[0014] In the context of the method, each base station preferably measures the connection strengths therefrom to all reachable wireless terminals and then communicates the measurement results obtained in this way to all the other base stations. In this way, it is ensured that all the base stations in the in-home network are informed firstly about the base stations that are ready for operation, secondly-about all the reachable terminals ready for operation and thirdly about the quality of the connections between the terminals and the base stations, so that they may execute the global assignment algorithm on the basis of this global information.

[0015] According to a further embodiment of the method, a base station is deemed not to be available or operational by the other base stations, if no new measurement results have been communicated by this base station for longer than a preset period. Such an absence of measurement results is thus understood as an indication that the relevant base station is no longer available, due to having been switched off, for example. The other base stations may take this into account when evaluating the assignment algorithm and are protected from working with out-of-date measurement results.

[0016] According to a preferred configuration of the assignment algorithm, a terminal is assigned thereby to a new base station if the strength of the connection to this new base station is better by a preset amount than the strength of the connection to the base station currently assigned to the terminal. For example, it may be required that the strength of the connection to the new base station be greater than the strength of the connection to the current base station by a preset factor or by a preset difference. Such an assignment has the advantage that it effects hysteresis, which prevents an unstable assignment wavering between two base stations in a case where a terminal is equally easy to reach from two base stations.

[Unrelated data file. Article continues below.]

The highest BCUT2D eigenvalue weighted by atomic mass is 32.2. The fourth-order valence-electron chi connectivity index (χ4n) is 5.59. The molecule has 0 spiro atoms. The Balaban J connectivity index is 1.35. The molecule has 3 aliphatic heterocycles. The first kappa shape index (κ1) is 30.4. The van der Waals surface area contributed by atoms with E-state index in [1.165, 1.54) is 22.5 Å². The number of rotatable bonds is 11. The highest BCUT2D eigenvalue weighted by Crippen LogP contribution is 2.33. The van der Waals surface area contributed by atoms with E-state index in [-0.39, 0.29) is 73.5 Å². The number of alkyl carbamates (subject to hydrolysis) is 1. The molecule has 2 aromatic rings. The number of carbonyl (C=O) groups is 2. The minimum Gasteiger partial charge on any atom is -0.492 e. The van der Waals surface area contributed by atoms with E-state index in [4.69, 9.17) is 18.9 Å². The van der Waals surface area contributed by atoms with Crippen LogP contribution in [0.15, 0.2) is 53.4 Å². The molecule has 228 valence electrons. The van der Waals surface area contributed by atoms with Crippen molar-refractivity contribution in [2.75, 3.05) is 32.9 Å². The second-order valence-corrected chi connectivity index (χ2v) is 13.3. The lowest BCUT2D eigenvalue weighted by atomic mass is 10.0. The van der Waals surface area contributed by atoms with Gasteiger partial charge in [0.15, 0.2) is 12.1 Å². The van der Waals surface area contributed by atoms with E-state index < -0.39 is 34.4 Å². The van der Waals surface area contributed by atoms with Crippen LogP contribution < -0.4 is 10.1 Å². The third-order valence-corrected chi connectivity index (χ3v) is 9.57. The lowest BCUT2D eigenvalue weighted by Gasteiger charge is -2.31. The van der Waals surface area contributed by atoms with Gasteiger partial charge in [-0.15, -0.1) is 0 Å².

[0017] An assignment rule of the latter type may be extended to the effect that the terminal is only assigned to a new base station when the strength of the connection to the currently assigned base station drops below a preset threshold value. In this way, unnecessary assignment changes may be prevented if a terminal moves within the overlap area between two base stations but constantly remains well within range of one of the base stations.

[0018] In some cases, such as for instance in the event of the connection of a terminal, a situation arises in which the relevant terminal is not currently assigned to any of the base stations. In such a case, this terminal is preferably assigned to that base station to which said terminal exhibits the greatest connection strength. If there happen to be a plurality of base stations with such a maximum connection strength, one of these base stations may be arbitrarily selected on the basis of an additional unambiguous criterion, for instance that with the smallest individual identification number.